Beetroot Juice, red in colour and tastes like a burger. Does it really have effects on your athletic performance?
Normal nitrates when swallowed, are converted to nitrites that can react with haemoglobin in the blood, oxidizing its divalent iron to the trivalent form and creating methemoglobin.
This methemoglobin cannot bind oxygen, which decreases the capacity of the blood to transport oxygen so less oxygen is transported from the lungs to the body tissues, thus causing a condition known as methemoglobinemia.
Beetroots however have a significant amount of Nitrates in them, which you would think would cause an opposite effect for what a cyclist is looking for?
Instead the body converts the nitrates in beet juice into nitric oxide, a compound that enhances blood flow throughout the body and helps lower blood pressure.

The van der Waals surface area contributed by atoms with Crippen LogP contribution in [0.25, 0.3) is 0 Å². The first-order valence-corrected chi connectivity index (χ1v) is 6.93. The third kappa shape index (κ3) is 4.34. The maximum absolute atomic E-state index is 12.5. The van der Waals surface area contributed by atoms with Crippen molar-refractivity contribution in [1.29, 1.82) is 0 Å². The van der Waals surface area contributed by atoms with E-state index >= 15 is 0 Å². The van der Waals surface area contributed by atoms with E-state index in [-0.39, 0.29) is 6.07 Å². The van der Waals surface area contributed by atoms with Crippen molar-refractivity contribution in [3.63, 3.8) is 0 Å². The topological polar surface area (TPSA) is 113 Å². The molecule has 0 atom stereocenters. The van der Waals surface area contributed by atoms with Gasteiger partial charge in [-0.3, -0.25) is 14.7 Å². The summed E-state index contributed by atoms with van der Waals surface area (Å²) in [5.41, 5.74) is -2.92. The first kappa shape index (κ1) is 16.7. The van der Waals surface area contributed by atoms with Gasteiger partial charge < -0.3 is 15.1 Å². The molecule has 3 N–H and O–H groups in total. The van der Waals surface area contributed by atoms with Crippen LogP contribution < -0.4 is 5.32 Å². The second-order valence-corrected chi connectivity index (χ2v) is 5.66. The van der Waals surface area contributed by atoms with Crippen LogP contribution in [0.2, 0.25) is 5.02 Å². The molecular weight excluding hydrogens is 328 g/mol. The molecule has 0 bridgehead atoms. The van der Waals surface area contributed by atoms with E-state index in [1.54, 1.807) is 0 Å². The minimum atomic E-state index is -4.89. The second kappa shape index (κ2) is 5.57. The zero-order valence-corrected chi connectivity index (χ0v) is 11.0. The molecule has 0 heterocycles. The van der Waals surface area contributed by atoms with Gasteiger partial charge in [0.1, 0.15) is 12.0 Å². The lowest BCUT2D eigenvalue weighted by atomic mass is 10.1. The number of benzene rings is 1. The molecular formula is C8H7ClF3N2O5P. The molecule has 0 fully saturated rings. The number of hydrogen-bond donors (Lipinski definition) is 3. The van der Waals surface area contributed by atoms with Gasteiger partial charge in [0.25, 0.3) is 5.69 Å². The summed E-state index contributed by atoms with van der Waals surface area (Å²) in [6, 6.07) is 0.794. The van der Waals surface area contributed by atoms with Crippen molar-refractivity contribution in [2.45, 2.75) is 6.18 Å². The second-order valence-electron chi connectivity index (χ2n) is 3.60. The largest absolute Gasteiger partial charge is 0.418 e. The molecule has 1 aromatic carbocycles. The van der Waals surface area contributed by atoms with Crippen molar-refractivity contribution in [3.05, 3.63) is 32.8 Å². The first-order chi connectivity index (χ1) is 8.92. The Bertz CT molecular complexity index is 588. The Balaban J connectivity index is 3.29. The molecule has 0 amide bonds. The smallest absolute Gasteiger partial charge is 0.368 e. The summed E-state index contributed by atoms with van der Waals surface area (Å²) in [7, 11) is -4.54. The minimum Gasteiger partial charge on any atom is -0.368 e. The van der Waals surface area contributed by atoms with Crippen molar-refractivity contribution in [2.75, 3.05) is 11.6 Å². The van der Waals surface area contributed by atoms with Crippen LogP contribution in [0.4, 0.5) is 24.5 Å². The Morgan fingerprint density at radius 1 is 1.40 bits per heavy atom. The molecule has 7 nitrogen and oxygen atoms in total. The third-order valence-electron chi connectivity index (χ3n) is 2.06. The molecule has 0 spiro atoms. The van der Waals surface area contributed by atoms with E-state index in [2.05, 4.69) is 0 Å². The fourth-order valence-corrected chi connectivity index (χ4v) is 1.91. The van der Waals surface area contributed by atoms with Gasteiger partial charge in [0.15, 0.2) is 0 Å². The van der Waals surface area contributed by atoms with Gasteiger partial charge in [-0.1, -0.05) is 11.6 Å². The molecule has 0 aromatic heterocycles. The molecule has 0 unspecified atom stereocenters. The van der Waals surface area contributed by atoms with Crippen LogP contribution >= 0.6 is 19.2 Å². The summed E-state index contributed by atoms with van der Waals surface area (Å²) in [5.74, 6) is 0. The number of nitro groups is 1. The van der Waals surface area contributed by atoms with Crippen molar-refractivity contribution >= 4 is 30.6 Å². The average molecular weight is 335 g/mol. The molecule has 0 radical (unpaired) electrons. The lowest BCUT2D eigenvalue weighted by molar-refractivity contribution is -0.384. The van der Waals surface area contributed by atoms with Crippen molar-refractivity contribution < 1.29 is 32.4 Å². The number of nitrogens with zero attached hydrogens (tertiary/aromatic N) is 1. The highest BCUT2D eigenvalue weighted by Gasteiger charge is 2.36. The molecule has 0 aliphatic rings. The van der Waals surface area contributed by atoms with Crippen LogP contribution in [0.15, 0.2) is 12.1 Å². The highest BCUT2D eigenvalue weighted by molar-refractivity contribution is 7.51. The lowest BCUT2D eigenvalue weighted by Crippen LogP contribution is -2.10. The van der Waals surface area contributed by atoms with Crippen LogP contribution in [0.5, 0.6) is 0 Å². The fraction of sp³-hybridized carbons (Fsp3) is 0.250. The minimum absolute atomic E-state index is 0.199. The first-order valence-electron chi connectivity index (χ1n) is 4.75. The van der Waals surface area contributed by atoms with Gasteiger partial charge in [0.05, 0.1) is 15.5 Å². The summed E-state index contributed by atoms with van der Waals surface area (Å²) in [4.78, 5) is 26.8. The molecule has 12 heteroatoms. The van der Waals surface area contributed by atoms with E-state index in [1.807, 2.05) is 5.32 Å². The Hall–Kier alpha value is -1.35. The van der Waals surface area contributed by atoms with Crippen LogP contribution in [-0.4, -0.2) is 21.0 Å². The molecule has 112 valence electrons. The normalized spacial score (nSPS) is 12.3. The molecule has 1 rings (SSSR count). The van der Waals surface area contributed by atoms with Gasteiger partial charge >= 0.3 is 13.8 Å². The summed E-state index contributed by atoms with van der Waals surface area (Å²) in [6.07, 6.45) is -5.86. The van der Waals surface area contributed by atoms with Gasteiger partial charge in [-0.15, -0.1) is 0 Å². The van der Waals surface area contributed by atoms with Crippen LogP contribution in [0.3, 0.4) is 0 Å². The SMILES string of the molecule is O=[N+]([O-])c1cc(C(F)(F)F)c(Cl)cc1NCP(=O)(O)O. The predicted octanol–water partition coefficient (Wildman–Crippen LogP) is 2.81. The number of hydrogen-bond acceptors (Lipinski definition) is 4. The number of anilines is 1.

According to Exeter University, Professor Andy Jones said: “Our original research indicated that the amount of dietary nitrate makes a difference to its impact. This new paper provides a much clearer picture of when and how much is optimum. In particular, it underlines that there is no advantage to be gained from taking very large doses”.
This latest study suggests that effect on performance is at its peak 2-3 hours after ingestion, and that the effects gradually decline, with little improvement being seen after about 12 hours.
So Happy Beetroot Juicing, but don’t drink too much!